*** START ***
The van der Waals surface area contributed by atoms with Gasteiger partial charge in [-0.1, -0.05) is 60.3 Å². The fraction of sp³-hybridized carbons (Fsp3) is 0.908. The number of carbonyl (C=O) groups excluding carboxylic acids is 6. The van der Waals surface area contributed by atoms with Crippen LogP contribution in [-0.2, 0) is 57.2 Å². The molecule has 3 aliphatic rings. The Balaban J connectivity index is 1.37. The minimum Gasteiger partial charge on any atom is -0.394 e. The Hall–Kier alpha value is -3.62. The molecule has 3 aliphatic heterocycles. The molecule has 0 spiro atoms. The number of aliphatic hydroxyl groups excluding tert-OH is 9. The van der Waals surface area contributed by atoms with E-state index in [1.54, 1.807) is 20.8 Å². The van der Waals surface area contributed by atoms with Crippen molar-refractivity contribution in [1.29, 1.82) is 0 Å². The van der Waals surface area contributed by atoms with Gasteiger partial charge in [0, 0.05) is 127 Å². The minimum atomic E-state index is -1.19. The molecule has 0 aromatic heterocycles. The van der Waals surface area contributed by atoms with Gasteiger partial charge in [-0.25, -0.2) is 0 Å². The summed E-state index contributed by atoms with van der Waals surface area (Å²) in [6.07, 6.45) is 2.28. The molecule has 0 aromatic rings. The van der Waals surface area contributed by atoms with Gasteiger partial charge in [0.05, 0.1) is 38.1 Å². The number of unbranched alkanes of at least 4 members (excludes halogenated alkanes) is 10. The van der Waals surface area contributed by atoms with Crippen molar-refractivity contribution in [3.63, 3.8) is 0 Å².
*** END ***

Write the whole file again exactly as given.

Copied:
The van der Waals surface area contributed by atoms with Gasteiger partial charge in [-0.1, -0.05) is 60.3 Å². The fraction of sp³-hybridized carbons (Fsp3) is 0.908. The number of carbonyl (C=O) groups excluding carboxylic acids is 6. The van der Waals surface area contributed by atoms with Crippen LogP contribution in [-0.2, 0) is 57.2 Å². The molecule has 3 aliphatic rings. The Balaban J connectivity index is 1.37. The minimum Gasteiger partial charge on any atom is -0.394 e. The Hall–Kier alpha value is -3.62. The molecule has 3 aliphatic heterocycles. The molecule has 0 spiro atoms. The number of aliphatic hydroxyl groups excluding tert-OH is 9. The van der Waals surface area contributed by atoms with E-state index in [1.54, 1.807) is 20.8 Å². The van der Waals surface area contributed by atoms with Crippen molar-refractivity contribution in [1.29, 1.82) is 0 Å². The van der Waals surface area contributed by atoms with Gasteiger partial charge in [0, 0.05) is 127 Å². The minimum atomic E-state index is -1.19. The molecule has 0 aromatic heterocycles. The van der Waals surface area contributed by atoms with Gasteiger partial charge in [-0.25, -0.2) is 0 Å². The summed E-state index contributed by atoms with van der Waals surface area (Å²) in [6.07, 6.45) is 2.28. The molecule has 0 aromatic rings. The van der Waals surface area contributed by atoms with Gasteiger partial charge in [0.05, 0.1) is 38.1 Å². The number of unbranched alkanes of at least 4 members (excludes halogenated alkanes) is 10. The van der Waals surface area contributed by atoms with Crippen molar-refractivity contribution in [3.63, 3.8) is 0 Å².